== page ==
What does a Chief Legal Officer do?
A chief legal officer is responsible for overseeing all the legal aspects of a business. In most cases, this person advises the company on any changes in the law, and also sets up educational opportunities for employee training on legal matters, when applicable. The officer may also investigate issues of non-compliance and suggest oversight measures when non-compliance becomes a major issue. A head legal officer may also serve as the chief litigator in instances where lawsuits take place.
In most cases, the job of the chief legal officer is to manage paperwork related to legal matters. The officer should make sure that all regulatory codes are complied with, which mainly involves making sure all necessary filings are submitted on time to the proper agencies and are properly filled out. These filings may be prepared by another member of the legal team, or another department entirely, but will often be signed off by the head lawyer.
The chief legal officer also must keep up to date on any changes in the laws, as they apply to his or her specific industry. This may be done through alerts within the industry, or by reading certain trade publications. Most lawyers also have a network of professionals in the legal profession who freely share relevant information with each other continuously. If the proposed law is still going through the approval process, the chief legal officer may try to provide input to the decision makers.
Once a new law has been passed, or when an issue of noncompliance has been found, the chief legal officer may decide to hold an educational outreach event. This may be something as simple as preparing a document that explains the problem, the potential outcomes, and provides a solution to correct the situation. It could also be organizing classes or assemblies so that each affected employee has the opportunity to attend and ask any questions.
When lawsuits arrive, either with the company as the plaintiff or defendant, the chief legal officer may be an active participant in the litigation. The officer will be responsible for making any pretrial motions, deposing witnesses, and then taking the case to trial if the need arises. The head legal officer may also delegate another attorney to serve in the role as chief litigant, but may act as an adviser on strategy throughout the process. This is especially true at larger companies, which may be involved in multiple lawsuits at any given time.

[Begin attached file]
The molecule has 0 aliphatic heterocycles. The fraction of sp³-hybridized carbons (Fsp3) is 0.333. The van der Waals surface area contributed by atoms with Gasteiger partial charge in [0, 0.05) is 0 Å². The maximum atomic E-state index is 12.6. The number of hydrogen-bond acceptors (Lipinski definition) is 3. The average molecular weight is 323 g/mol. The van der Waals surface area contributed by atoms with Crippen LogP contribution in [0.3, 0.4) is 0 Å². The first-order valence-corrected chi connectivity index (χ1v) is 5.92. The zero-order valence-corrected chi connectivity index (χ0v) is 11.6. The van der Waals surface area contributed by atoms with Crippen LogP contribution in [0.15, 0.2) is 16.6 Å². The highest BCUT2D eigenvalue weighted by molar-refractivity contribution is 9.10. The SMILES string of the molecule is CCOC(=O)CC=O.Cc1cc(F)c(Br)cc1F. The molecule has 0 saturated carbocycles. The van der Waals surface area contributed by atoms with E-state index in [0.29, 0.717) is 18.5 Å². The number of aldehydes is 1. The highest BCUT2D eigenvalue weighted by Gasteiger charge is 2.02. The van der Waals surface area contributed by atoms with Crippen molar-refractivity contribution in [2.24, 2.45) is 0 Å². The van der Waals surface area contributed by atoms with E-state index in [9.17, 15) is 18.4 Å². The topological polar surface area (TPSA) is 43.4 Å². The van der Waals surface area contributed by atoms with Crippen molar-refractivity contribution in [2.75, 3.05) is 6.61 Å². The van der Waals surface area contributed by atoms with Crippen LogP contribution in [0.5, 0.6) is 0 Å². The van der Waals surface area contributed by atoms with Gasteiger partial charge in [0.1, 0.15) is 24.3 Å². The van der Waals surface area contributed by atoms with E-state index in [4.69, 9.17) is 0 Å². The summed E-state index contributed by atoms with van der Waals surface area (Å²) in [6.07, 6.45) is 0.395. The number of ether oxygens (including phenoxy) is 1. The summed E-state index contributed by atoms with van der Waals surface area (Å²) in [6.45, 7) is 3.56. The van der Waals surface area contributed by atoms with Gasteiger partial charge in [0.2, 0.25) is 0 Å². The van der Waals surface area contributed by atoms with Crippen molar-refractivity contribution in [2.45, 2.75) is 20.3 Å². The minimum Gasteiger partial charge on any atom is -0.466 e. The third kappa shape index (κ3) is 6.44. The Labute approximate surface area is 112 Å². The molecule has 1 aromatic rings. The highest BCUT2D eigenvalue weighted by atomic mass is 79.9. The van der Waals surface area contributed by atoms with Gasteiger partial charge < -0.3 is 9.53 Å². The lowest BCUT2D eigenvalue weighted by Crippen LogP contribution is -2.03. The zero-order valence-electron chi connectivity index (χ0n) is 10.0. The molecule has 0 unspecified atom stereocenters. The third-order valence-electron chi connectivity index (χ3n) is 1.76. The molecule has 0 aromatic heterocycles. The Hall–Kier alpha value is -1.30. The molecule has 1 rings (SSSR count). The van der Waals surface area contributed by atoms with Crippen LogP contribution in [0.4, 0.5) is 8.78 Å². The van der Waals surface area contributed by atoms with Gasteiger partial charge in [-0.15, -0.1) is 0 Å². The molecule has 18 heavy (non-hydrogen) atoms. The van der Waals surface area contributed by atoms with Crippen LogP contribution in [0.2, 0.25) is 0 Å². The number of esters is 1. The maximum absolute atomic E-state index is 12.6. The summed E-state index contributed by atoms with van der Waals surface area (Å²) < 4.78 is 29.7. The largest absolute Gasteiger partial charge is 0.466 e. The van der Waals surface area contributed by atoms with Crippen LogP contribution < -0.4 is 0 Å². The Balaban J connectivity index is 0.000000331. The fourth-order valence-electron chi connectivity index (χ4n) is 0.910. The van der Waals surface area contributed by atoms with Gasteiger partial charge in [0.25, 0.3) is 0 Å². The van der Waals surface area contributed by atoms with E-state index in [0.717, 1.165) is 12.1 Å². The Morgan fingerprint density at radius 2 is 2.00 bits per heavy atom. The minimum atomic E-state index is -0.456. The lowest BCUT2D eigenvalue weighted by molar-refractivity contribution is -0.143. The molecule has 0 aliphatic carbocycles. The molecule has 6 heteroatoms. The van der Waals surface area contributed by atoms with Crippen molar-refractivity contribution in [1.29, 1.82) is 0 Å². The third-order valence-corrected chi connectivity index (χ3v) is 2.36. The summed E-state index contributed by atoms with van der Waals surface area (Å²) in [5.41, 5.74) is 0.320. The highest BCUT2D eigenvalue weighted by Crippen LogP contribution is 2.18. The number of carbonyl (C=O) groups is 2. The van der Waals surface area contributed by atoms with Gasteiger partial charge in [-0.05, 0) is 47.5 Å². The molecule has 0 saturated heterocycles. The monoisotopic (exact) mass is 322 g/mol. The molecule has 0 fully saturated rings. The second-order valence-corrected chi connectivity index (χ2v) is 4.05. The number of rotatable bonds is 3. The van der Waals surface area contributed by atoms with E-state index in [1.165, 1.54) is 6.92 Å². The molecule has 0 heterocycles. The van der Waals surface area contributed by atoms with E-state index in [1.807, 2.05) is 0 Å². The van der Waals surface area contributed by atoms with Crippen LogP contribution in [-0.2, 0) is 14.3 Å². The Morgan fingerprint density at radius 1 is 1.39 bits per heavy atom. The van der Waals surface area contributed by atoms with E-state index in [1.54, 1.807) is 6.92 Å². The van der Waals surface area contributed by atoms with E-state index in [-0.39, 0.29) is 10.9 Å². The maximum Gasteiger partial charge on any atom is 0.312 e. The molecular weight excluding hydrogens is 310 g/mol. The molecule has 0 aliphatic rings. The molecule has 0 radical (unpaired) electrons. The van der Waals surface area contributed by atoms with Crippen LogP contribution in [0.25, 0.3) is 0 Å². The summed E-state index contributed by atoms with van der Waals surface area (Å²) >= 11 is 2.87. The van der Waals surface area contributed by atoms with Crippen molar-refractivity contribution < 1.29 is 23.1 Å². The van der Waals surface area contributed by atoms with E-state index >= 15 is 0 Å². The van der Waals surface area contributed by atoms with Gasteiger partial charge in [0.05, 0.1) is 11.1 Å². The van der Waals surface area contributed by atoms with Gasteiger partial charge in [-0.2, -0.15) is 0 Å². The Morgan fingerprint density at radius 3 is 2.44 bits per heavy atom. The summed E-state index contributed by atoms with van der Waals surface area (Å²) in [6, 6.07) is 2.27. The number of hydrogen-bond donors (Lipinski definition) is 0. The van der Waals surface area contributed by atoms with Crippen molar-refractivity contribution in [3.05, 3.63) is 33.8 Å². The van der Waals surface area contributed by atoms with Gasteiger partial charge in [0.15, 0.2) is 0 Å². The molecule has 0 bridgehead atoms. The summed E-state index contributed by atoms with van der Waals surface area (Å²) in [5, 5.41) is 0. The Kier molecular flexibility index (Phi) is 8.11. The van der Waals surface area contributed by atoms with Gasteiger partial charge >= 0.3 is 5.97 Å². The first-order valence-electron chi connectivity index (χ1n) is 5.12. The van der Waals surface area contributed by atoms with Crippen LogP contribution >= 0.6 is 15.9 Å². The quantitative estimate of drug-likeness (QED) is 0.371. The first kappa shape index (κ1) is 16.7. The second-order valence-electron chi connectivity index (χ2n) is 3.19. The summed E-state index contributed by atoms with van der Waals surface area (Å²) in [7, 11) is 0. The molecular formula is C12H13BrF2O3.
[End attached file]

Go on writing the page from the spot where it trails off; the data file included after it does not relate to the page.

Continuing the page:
I've actually had experience with chief legal counsel. When I worked for an insurance company, the company's chief legal officer created a series of webinars to discuss certain compliance issues.
This worked really well, because they could be accessed by any employee whenever the employee had the time. Also, the chief legal office didn't have to travel all around the country to each office. Instead, he created a webinar that could be viewed anywhere. I think online education programs are probably the future for chief legal officers who need to educate other employees.
@Azuza - Most job that require a license require continuing education too. I know nurses and insurance agents also have to complete certain continuing education requirements.
Anyway, reading through this article, I was struck by how important it is for a business to have access to corporate counsel. It sounds like the chief legal officer can help a company a lot. Having one might mean the difference between being in compliance or getting in legal trouble. That to mean sounds like a worthwhile reason to retain a chief legal officer on staff!
I'm assuming that someone who works as a chief legal officer has had at least a few attorney jobs before that one. It sounds like you need to have a lot of legal knowledge to work as a chief legal officer. This definitely doesn't sound like an entry level job!
I also wanted to say that, from what I understand, all lawyers have to stay up to date in their field. It's not just something that a chief legal officer does. However, I imagine a chief legal officer would pay much more attention to new laws in the industry they work in versus new laws that don't affect the business they work for.
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